Uninsured? Get the Facts

Dan Russo worked in the health insurance industry for 20 years, but when he lost his job he lost his insurance.

"Insurance should be portable, it should be available and it should be affordable," said Russo, 57.

But the Russos have found none of those things to be true. Dan and his wife, Judith, who recently had knee surgery, pay more than $36,000 a year for health insurance.

"What we tried to save for retirement is disappearing before retirement age," he said.

More than 20 percent of baby boomers say they're worried they won't be able to afford medical care this year.

Forty-five million Americans have no health insurance, and with unemployment numbers on the rise, that number is growing.

Lillie Shockney, a nurse at Johns Hopkins Avon Foundation Breast Center, says she's been receiving e-mails from some of them.

"They're fearful that the symptoms could very well be that of a diagnosis of breast cancer and they don't have health-care insurance for getting a mammogram, diagnostic evaluation, seeing a doctor, much less embarking on breast cancer treatment," Shockney said.

One e-mail she received came from a 13-year-old girl whose mother was having troubling symptoms.

She wrote: "My mom has been having blood coming from one of her breasts. She was recently laid off from work and doesn't have insurance. She doesn't want to see a doctor because she is worried about the bills. I'm worried though that she might have breast cancer. Is this breast cancer?"

Shockney urges the women who write to her to see a doctor, but more and more patients are saying that, for them, it's no longer an option.

Dr. Tim on Possible Reforms

ABC News medical editor Dr. Tim Johnson calls stories like these an outrage.

"The whole point of insurance is that the wealthy and the well pay for the sick and poor ... to spread the risk as wide as possible," Johnson said. "We've got it backwards in this country, and it's got to change."

President Obama will introduce Kansas Gov. Kathleen Sebelius today as the new secretary of Health and Human Services, kicking off a week in which health care comes into stark focus in Washington.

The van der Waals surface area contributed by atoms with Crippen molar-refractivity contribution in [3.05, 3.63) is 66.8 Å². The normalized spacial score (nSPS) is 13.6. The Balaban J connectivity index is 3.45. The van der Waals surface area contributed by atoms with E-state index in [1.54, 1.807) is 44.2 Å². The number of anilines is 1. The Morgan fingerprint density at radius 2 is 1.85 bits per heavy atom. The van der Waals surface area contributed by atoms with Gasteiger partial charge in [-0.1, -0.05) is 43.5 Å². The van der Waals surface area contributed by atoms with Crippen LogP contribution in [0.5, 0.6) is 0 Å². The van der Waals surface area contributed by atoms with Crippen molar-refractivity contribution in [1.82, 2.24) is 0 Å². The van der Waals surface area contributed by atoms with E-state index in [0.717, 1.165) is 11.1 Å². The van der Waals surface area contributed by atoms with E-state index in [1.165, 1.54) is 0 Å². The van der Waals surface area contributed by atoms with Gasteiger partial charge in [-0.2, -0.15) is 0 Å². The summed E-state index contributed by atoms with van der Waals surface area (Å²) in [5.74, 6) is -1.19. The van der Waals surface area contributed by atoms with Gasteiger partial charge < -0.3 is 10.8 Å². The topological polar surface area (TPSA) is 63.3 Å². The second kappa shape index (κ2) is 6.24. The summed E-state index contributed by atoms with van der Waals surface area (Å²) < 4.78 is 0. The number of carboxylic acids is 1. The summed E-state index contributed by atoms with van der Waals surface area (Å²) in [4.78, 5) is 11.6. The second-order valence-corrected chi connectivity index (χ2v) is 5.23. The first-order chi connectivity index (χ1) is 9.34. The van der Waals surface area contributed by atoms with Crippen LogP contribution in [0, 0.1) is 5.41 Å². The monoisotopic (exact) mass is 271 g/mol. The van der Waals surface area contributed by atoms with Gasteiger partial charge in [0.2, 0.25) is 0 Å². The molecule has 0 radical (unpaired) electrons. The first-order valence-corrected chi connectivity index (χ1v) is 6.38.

Here are some of the reforms the government is considering.

What's New With Cobra?

Cobra allows people who have lost jobs to keep their health insurance by paying a monthly fee, which can often be very expensive.

Under a new plan, the government would pick up 65 percent of Cobra costs. The average family that paid $12,900 a year for Cobra would pay $4,200 under the new Cobra rules.

What If You Can't Get Cobra?

If you can't get Cobra or it is still too expensive, another option is to get coverage through a spouse or domestic partner's health insurance -- even if the coverage's enrollment period has passed.

There are usually enrollment periods when you can join a spouse's health insurance, but if you lose your insurance, you have a 30-day window to enroll in a spouse's program.

What About Kids?

The Children's Health Insurance Program provides health insurance to children from families not poor enough to qualify for Medicaid, but still unable to afford private health insurance.

Obama signed an extension of CHIP into law Feb. 4.

The $31.5 billion legislation will preserve coverage for as many as 6.7 million children enrolled in the program and will provide coverage to an additional 3.9 million uninsured, low-income children in the United States.

Manufacturing Jobs That Went Overseas

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